What’s a farmer to do when it has been raining for more than 10 days?
For farmer Phil Barbato of Biophilia Organic Farm on Manor Lane in Jamesport, it’s time to get out and weed. There was a light drizzle Thursday afternoon so he and fellow farmer Abra Morawiec were out there in the 1/4 acre garlic patch weeding around the 7,000 hard and soft neck plants. They planted the nine varieties in that field last fall and will harvest them this summer.
“Weeding is what you can do when it is wet,” he said. “The weeds come out easier. It feels like we’ve had 10 days of rain and the next eight have a forecast of rain for six of them. You can’t get in the field with a tractor when it is this wet.”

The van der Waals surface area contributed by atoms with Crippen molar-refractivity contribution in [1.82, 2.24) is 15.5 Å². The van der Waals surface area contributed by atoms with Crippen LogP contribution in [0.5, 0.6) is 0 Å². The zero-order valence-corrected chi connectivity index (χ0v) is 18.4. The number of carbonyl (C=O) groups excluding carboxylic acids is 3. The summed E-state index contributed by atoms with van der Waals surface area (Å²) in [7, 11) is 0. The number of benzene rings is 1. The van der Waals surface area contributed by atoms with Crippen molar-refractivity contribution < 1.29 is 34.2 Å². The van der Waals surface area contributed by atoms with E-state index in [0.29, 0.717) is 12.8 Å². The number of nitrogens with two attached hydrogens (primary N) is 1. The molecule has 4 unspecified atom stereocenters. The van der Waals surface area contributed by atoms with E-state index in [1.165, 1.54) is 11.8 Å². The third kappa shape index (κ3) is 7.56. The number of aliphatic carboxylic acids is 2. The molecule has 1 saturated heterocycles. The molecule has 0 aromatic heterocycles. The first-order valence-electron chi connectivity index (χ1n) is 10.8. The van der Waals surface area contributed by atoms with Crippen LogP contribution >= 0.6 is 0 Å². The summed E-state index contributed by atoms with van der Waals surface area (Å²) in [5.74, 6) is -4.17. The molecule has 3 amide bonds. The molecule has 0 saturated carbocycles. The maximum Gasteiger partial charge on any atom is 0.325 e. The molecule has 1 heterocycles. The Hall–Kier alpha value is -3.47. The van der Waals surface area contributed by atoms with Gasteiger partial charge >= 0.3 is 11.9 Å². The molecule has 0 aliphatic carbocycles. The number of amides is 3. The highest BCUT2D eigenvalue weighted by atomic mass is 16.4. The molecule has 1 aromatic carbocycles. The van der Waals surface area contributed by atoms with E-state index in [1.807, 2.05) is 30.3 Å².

They also spend a lot of time in his greenhouse repotting tomato seedlings.
The 65 tomato varieties are started from seed and transferred from flats to four inch pots. This method helps develop a good root system before they are planted in the field in the next two weeks. The 975 plants will take up about a 1/3 acre, with each variety occupying a 30-foot-long row.
The first fruit harvested will be around the last week of June and the beginning of July. Phil said he plans for early, middle and late harvesting varieties to meet the demand of his CSA customers, of which he hopes to have about 50 signed up. His annual tomato festival takes place on August 20 this year.
Now he is just looking for a break in the weather and some sun.
“Plants love sun and so do people,” he said. “I struggle with it when it is gray like this. I try to do as much as I can indoors in the greenhouse.”
This year is his 17th season on the 14-acre farm. For more info go to localharvest.org/biophilia-organic-farm-M10707.
See more photos below.
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